Don't the Navy do keel hauling anymore?

Discussion in 'The Intelligence Cell' started by chocolate_frog, Sep 19, 2011.

Welcome to the Army Rumour Service, ARRSE

The UK's largest and busiest UNofficial military website.

The heart of the site is the forum area, including:

    • Like Like x 2
  1. Wordsmith

    Wordsmith LE Book Reviewer

    Henry VIII's navy had a good system - the Laws of Oleron. If anyone were found guilty of murder aboard a ship " he shall be hanged to the bowsprit end of the ship in a basket, with a can of beer, a loaf of bread and a sharp knife, and choose to hang there until he starve or cut himself in to the sea".

    While in Nelson's time, the Articles of War applied: "[FONT=Verdana, Arial, Helvetica, sans-serif]If any officer, mariner, soldier or other person in the fleet, shall strike any of his superior officers, or draw, or offer to draw, or lift up any weapon against him, being in the execution of his office, on any pretence whatsoever, every such person being convicted of any such offense, by the sentence of a court martial, shall suffer death"[/FONT].

  2. I believe this was still a popular punishment in Cuba until Obama ordered it to be stopped.
  3. Can`t do keel hauling if you haven`t got any ships.
    • Like Like x 1
  4. That was the civvie court. Consequential Naval Penalties have yet to be announced so there is (no) hope left.
  5. The incident occured "during a goodwill visit to the city". Thank **** for that otherwise he might have got nasty.
  6. Clever, them Tudors. 350 odd years before the invention of the can.
    • Like Like x 4
  7. Hanging from the yard-arm. Difficult, in a sub.
  8. The saltwater would knacker their iPods!
  9. Not so different in my day. I once saw a pissed Midshipman take a swing at a Chief Petty Officer (=Staff Sergeant). After putting the young gentleman on his back, Chiefy installed him in the ship's Neil Robertson stretcher and left him on the flight deck overnight.

    IIRC The last execution aboard ship was of a Royal Marine in Hong Kong round about the mid 19th Century. The unfortunate fellow had tried to kill his Captain. No 1 punishment (the death penalty) was available to Courts Martial for certain specific offences until the introduction of the Human Rights Act in 1998. I'm told that the Navy maintained a gallows in one of the dockyards.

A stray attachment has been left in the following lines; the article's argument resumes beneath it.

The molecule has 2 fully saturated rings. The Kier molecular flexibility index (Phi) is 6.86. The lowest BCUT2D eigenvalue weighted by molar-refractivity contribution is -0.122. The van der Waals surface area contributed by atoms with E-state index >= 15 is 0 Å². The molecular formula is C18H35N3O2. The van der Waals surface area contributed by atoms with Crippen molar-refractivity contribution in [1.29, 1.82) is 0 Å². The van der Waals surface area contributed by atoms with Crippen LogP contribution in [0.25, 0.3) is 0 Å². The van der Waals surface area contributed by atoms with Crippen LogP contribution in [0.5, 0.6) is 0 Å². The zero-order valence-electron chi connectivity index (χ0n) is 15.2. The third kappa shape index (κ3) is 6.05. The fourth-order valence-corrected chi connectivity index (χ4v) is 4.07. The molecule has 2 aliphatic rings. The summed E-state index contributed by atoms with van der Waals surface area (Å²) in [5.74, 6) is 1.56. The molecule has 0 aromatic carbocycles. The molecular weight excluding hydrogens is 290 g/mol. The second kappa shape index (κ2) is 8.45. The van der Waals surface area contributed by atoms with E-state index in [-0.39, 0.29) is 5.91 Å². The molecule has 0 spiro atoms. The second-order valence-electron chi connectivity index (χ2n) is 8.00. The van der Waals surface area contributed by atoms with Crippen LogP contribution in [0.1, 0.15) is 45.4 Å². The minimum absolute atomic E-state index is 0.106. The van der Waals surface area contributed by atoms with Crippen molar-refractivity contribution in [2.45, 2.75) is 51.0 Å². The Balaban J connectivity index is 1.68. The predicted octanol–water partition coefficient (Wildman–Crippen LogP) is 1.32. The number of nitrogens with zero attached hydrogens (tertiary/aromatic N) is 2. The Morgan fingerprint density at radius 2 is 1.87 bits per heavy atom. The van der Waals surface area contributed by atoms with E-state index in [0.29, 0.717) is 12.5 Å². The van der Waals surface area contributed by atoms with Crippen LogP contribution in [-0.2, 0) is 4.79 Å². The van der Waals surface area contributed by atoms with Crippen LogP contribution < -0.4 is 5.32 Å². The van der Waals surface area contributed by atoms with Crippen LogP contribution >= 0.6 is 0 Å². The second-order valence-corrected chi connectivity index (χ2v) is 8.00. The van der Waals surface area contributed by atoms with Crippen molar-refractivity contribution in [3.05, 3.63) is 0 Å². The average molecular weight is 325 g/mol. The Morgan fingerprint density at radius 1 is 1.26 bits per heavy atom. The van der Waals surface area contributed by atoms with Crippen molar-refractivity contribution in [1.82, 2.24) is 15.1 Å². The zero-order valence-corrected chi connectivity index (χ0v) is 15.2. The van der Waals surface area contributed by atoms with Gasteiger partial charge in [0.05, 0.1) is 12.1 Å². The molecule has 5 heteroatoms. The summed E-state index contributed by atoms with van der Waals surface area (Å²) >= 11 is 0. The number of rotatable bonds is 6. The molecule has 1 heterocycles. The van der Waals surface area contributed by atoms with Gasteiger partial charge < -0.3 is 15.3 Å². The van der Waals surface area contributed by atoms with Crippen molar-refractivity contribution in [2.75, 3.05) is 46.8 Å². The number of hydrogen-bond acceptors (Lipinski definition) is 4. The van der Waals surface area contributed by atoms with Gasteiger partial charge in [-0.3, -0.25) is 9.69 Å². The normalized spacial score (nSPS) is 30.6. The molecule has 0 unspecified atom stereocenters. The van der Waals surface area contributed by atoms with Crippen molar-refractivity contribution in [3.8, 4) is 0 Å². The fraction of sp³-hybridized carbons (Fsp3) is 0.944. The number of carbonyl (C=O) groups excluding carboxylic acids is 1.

To the best of my knowledge, nobody was flogged in the Royal Navy during the 20th Century but flogging was still technically legal until the early 1950s, as was the awarding of prize money when a ship was captured. Ironically, I have heard that soldiers were flogged during WWII, long after the flogging of sailors stopped.

    In the days when you could leave school at 14 and join the forces, I believe that the practice of caning boys was still in use. It was only abolished in the late 1960s. Perhaps some veterans of HMS Ganges could confirm or refute this.

    Our man can be grateful that he's a crap shot and therefore missed the two senior ratings from a range of 10 feet! If he'd killed more than one person, he'd be going down for his whole life.
  10. I believe that punishment was reserved for sleeping on watch. A murderer was tied to the body of his victim and thrown overboard \9or buried with him, if the murder was committed ashore).

    Articles of War
  11. [​IMG]

    Teach that man a lesson for turning up pissed for duty - give him a rifle and put him on watch....

    Your wish is my command master
    • Like Like x 3
  12. Sixty

    Sixty LE Moderator Book Reviewer
    1. ARRSE Cyclists and Triathletes

  13. I thought the bowspirt thing was for third time of falling asleep on wathc too.
  14. What do you mean by "maintained" in the past tense- we still do, it's in south yard of HMNB Devonport- all part one recruits are shown it in it's full working glory!